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Separate Attorneys for the Condo Association and the Management Company?

J.W. from New York writes:

Dear Mister Condo,

I live in a mid-sized condo (between 50 and 100 units) in NY. We are having issues with our management company. Numerous board members recently resigned. We have a big remediation project on the docket. Our annual meeting is next week. Should the attorney for the board be the same person who works for the management company or should we have our own? Thank you.

Mister Condo replies:

J.W., always nice to hear from our neighbors in the Empire State! Sounds like you have a lot going on at your condo right now. As you know, I am not an attorney so please consider this advice friendly and not legal. For a true legal opinion, I suggest you seek out an attorney in your area, preferably one that specializes in community association law. That being said, here is what I think.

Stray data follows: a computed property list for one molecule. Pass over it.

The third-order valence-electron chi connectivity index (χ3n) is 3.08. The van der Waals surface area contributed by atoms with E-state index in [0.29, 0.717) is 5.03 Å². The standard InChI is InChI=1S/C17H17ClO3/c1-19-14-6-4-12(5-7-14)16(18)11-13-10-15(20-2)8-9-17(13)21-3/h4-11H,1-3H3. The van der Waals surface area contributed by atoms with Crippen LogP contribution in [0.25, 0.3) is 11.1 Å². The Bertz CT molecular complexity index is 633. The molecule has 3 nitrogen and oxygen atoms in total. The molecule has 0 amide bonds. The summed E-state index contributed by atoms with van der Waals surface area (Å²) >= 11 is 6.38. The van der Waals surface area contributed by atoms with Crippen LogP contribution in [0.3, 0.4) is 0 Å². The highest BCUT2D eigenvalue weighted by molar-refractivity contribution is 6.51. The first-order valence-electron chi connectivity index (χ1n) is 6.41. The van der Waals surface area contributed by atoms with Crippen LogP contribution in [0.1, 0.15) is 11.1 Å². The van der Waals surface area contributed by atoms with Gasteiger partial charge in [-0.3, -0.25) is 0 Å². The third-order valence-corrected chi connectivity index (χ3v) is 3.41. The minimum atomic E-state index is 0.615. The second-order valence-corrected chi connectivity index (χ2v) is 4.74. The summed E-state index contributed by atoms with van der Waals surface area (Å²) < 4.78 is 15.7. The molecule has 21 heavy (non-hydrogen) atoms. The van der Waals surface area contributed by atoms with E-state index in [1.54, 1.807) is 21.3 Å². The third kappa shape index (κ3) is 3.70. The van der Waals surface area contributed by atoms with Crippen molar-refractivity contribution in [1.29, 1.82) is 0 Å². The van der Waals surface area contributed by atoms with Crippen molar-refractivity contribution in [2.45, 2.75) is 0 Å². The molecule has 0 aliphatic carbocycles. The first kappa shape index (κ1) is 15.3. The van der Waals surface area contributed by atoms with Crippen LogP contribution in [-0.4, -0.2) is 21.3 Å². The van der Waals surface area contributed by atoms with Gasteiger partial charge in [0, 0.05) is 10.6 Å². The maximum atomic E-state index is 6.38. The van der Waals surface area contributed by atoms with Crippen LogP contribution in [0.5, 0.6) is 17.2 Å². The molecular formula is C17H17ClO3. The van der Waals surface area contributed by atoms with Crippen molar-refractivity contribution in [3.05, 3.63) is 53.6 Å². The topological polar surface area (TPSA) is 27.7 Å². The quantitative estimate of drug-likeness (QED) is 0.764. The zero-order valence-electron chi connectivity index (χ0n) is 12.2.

If the Board is considering taking action against the management company then each party would likely need their own attorney unless they chose to represent themselves without counsel. If the management company and the Board are actually working together on a lawsuit against a third party, then I don’t see a problem with the same attorney representing both parties as the interests are similar. However, if there appears to be an issue between the interests of the association and the interests of the management company, it would not be unusual for each to have its own attorney. Even though it may cost more money to hire separate attorneys for the association and the management company, it is the safest way to assure that the association’s best interests are served. Best wishes!

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